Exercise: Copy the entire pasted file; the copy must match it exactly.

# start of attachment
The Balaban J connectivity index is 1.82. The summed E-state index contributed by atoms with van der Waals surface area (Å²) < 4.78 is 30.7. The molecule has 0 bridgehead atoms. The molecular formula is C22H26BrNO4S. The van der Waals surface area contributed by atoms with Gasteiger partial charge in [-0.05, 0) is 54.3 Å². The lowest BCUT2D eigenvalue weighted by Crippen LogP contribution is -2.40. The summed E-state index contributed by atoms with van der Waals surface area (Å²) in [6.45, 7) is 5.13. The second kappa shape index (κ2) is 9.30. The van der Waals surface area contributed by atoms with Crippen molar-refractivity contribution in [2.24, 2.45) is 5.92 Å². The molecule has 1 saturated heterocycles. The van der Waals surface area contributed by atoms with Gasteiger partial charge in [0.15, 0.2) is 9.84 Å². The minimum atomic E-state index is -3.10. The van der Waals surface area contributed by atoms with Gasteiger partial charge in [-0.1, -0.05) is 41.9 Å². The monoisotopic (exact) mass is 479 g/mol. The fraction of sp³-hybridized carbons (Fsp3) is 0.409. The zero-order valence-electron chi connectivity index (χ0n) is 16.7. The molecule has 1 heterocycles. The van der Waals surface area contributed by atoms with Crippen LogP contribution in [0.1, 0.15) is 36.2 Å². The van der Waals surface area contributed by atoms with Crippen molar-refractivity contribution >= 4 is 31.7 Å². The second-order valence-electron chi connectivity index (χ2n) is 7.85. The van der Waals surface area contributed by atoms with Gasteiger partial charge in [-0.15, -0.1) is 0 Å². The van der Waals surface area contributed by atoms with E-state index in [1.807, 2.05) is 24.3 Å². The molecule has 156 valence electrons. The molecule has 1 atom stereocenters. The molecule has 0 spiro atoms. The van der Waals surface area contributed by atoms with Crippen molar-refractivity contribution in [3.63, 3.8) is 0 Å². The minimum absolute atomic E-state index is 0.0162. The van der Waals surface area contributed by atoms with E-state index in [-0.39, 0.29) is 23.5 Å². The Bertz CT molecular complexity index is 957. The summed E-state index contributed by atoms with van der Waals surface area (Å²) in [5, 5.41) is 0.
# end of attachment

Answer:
The Balaban J connectivity index is 1.82. The summed E-state index contributed by atoms with van der Waals surface area (Å²) < 4.78 is 30.7. The molecule has 0 bridgehead atoms. The molecular formula is C22H26BrNO4S. The van der Waals surface area contributed by atoms with Gasteiger partial charge in [-0.05, 0) is 54.3 Å². The lowest BCUT2D eigenvalue weighted by Crippen LogP contribution is -2.40. The summed E-state index contributed by atoms with van der Waals surface area (Å²) in [6.45, 7) is 5.13. The second kappa shape index (κ2) is 9.30. The van der Waals surface area contributed by atoms with Crippen molar-refractivity contribution in [2.24, 2.45) is 5.92 Å². The molecule has 1 saturated heterocycles. The van der Waals surface area contributed by atoms with Gasteiger partial charge in [0.15, 0.2) is 9.84 Å². The minimum atomic E-state index is -3.10. The van der Waals surface area contributed by atoms with Gasteiger partial charge in [-0.1, -0.05) is 41.9 Å². The monoisotopic (exact) mass is 479 g/mol. The fraction of sp³-hybridized carbons (Fsp3) is 0.409. The zero-order valence-electron chi connectivity index (χ0n) is 16.7. The molecule has 1 heterocycles. The van der Waals surface area contributed by atoms with Crippen LogP contribution in [0.1, 0.15) is 36.2 Å². The van der Waals surface area contributed by atoms with Crippen molar-refractivity contribution >= 4 is 31.7 Å². The second-order valence-electron chi connectivity index (χ2n) is 7.85. The van der Waals surface area contributed by atoms with Gasteiger partial charge in [-0.15, -0.1) is 0 Å². The van der Waals surface area contributed by atoms with E-state index in [1.807, 2.05) is 24.3 Å². The molecule has 156 valence electrons. The molecule has 1 atom stereocenters. The molecule has 0 spiro atoms. The van der Waals surface area contributed by atoms with Crippen molar-refractivity contribution in [3.63, 3.8) is 0 Å². The minimum absolute atomic E-state index is 0.0162. The van der Waals surface area contributed by atoms with E-state index in [-0.39, 0.29) is 23.5 Å². The Bertz CT molecular complexity index is 957. The summed E-state index contributed by atoms with van der Waals surface area (Å²) in [5, 5.41) is 0.